And this isn’t only a newspaper problem. Look at the scandal in the television medium that brought down Dan Rather, one of the most respected journalists of his era.

But focusing on newspapers, as the copy editor and various other fact-checking jobs within the newsroom get the ax due to budget cuts, there may be an increase in non-news news slipping into the paper like bogus trend stories and there may, unfortunately, be more fake stories penned by copycats of Jayson Blair.


Wordled Speeches

Wordle is a form of text analysis that represents the comparative frequency of words in a text by the size they appear in the Wordle.

The bigger the word, the more times it’s used, and vice versa.

For example, here is what a Wordle based on the RSS feed for this blog looks like.

This can be quite useful to journalists in two categories of ways.

First, it can be a great way to visually illustrate the theme of a speech or other important document to the readers. So, in this respect, it is a tool journalists can use to help them make sense of something for their readers – always a good thing.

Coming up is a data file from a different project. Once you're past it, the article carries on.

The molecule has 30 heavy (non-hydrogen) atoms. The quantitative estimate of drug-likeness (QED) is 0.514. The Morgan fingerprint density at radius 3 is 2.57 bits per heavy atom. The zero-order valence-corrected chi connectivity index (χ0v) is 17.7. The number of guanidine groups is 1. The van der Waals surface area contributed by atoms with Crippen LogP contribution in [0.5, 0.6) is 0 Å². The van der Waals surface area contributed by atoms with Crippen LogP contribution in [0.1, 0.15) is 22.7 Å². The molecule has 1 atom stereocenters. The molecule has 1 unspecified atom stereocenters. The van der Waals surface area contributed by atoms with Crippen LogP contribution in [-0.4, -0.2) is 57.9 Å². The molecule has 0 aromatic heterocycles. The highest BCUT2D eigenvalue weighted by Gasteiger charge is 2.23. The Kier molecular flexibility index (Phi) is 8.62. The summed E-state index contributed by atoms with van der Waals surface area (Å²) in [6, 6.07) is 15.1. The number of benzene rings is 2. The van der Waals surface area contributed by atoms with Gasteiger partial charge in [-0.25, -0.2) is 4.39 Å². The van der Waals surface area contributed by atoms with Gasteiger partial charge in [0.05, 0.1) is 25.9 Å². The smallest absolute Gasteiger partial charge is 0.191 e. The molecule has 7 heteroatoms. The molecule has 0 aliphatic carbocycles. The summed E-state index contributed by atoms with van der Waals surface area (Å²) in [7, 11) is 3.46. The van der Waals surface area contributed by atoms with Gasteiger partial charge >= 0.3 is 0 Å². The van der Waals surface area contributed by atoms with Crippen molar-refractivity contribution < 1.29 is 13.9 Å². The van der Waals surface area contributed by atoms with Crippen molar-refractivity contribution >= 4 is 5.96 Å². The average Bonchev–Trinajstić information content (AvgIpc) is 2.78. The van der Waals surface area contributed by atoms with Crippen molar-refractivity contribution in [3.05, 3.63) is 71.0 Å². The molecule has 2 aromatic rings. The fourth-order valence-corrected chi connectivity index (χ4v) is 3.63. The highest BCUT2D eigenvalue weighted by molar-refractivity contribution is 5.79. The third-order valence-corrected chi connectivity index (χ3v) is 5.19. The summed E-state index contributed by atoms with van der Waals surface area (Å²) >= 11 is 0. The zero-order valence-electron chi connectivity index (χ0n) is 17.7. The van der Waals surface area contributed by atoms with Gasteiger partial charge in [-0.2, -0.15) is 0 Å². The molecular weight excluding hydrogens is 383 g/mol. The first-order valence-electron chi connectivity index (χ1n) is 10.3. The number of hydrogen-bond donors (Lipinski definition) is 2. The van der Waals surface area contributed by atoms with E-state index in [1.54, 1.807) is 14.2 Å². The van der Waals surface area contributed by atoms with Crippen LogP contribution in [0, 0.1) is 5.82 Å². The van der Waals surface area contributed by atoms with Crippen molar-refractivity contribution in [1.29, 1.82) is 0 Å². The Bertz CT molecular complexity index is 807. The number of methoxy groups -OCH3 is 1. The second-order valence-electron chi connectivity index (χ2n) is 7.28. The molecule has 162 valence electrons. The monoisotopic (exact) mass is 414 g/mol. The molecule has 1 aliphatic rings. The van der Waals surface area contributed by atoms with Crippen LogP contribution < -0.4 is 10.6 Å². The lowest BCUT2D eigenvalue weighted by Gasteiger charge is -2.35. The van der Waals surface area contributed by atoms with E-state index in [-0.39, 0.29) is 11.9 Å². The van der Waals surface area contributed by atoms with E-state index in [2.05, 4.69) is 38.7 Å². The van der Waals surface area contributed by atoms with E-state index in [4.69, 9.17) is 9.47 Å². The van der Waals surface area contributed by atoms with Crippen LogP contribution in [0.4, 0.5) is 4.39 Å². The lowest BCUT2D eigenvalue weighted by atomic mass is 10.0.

And as journalism increasingly goes digital, so too does visualization aids importance increase.

But that’s not the only way it can help journalists. It can also do so by helping journalists make sense of text themselves; for you must understand something before you can try to make sense of it to another.

Using Wordle to compare, say, campaign platforms between candidates or speeches given by one president in relation to the previous one, can quickly give a journalist the gist of what is important or present them with several angles to explore in their story.

Sometimes the graphic analysis of text makes concepts or ideas that may be hidden in poor writing stand out when they might otherwise not have.